Qm = flow in L/min

C = friction loss coefficient

dm = actual internal diameter in mm

Bar / m

25

26

13

27

area

The hydraulically most demanding area may be the

geographically most remote area, which is the area whose

linear distance from the sprinkler system riser is the longest

,in feet .

Sometimes , the hydraulically most demanding area is not the

most remote area. However When in doubt , calculate it

out which means that if you are unsure which is the

hydraulically most demanding area , perform calculations for

other potential hydraulically most demanding areas until all

uncertainty is removed.

RefRef-3

28

14

The procedure consists of the following steps:

1. Selecting occupancy,

2. Selecting a hydraulic density,

3. Determining the length of the hydraulically most

demanding area,

4. Determining the number of sprinklers flowing along the

length of the design area,

5. Determining the configuration of sprinklers in the

hydraulically most demanding area,

6. Determining the minimum flow at the hydraulically most

demanding sprinkler,

7. Determining the minimum pressure at the hydraulically

most demanding sprinkler,

8. Determining friction loss in each pipe segment.

29

1- Selection of occupancy ( refer to Chp.1)

The correct selection of the occupancy

classification of a building or a portion of a

building is the foundation for meaningful and

reliable hydraulic calculations.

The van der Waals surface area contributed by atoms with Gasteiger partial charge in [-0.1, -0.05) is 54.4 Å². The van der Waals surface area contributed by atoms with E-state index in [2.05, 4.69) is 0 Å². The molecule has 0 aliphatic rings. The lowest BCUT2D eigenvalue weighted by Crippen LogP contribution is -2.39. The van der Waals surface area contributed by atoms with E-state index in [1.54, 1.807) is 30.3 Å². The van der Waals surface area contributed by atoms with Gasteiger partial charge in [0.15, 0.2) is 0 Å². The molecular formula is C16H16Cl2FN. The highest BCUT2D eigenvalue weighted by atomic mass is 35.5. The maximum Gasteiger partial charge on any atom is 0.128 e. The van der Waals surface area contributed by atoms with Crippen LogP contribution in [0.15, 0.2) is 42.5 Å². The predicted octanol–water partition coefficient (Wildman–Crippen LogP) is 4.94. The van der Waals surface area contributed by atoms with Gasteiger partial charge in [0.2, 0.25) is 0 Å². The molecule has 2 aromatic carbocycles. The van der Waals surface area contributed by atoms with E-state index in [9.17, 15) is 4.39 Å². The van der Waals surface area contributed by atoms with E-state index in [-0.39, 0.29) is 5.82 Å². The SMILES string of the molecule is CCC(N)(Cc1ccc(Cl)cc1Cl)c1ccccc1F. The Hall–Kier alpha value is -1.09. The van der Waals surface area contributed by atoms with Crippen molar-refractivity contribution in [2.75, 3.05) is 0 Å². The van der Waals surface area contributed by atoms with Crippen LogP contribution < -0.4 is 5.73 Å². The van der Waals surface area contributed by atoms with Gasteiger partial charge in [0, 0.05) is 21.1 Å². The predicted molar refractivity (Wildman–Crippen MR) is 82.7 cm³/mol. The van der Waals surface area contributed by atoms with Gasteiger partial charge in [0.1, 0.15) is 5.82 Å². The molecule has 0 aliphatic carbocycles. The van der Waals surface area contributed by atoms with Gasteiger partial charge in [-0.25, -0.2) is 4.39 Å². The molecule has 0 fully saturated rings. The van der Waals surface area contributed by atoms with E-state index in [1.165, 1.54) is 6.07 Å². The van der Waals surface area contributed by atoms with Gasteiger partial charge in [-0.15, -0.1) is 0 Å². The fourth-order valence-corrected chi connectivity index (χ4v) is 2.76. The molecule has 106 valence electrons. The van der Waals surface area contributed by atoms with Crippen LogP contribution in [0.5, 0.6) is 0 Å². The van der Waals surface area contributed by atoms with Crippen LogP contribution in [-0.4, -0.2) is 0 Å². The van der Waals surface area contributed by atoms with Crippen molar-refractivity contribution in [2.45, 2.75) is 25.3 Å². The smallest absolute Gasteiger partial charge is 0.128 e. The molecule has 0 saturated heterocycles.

Careful selection of the occupancy is the

most critical decision that a fire protection

systems designer makes during the hydraulic

calculation process.

A list of occupancies are summarized below;

30

15

2- Selecting a Hydraulic density

The area density curves shown in the accompanied figure 1 may be used as

the basis for your calculation in selecting the density.

These curves are a function of a design density and the total design area

of sprinkler operation. The design density is the quantity of water per

square foot of remote area that has been found by experience to be

effective in controlling a fire of given occupancy.

occupancy. The design area (A ) is

an area whose size is related to the occupancy, where in all sprinklers

sprinklers in

the area is expected to actuate at the same time.

time.

RefRef-3

31

Area-Density Method

The area under which the

maximum number of sprinklers

shall operate among one riser

grid, is selected from the

area-density curve

Example: From the extra

hazard occupancy group 1

(curve 4) we choose the point

having the maximum density

and the lower protected area

that is: (A

A = 2500ft,

0.3gpm/ft)

Fig. 1

32

16

If the areas of sprinkler operation is less

than 1500 ft2 (139 m2) for light and ordinary

hazard occupancies, the density for 1500 ft2

(139 m2) shall be selected that is =0.1 and

0.15 respectively.

However for extra hazard occupancies if the

calculated areas of sprinkler operation is less

than 2500 ft2 (232 m2), the density for 2500

ft2 (232 m2) shall be used.

RefRef-1

33

Area-Density Method

The area under which the

maximum number of

sprinklers shall operate

among one riser grid, is

selected from the areadensity curve

Example for ordinary hazard

group 1 (curve 2) we choose

the point having the maximum

density and the lower

protected area (1500ft,

0.15gpm/ft)

Fig. 1

34

17

1

3

5

4

RefRef-1

35

NFPA 13 provides a formula with which the hydraulically most

demanding area is sized:

The minimum length of the rectangle is 1.2 times the square root of the

design area (A

(A):

Lmin = 1.2

area/density curves in Figure 1. Determine the minimum length of the

design area. L shown in Figure 2.

This L =46.5 ft

ft length is a minimum, because the length of the design

area must be increased so that the edge of the design falls at the point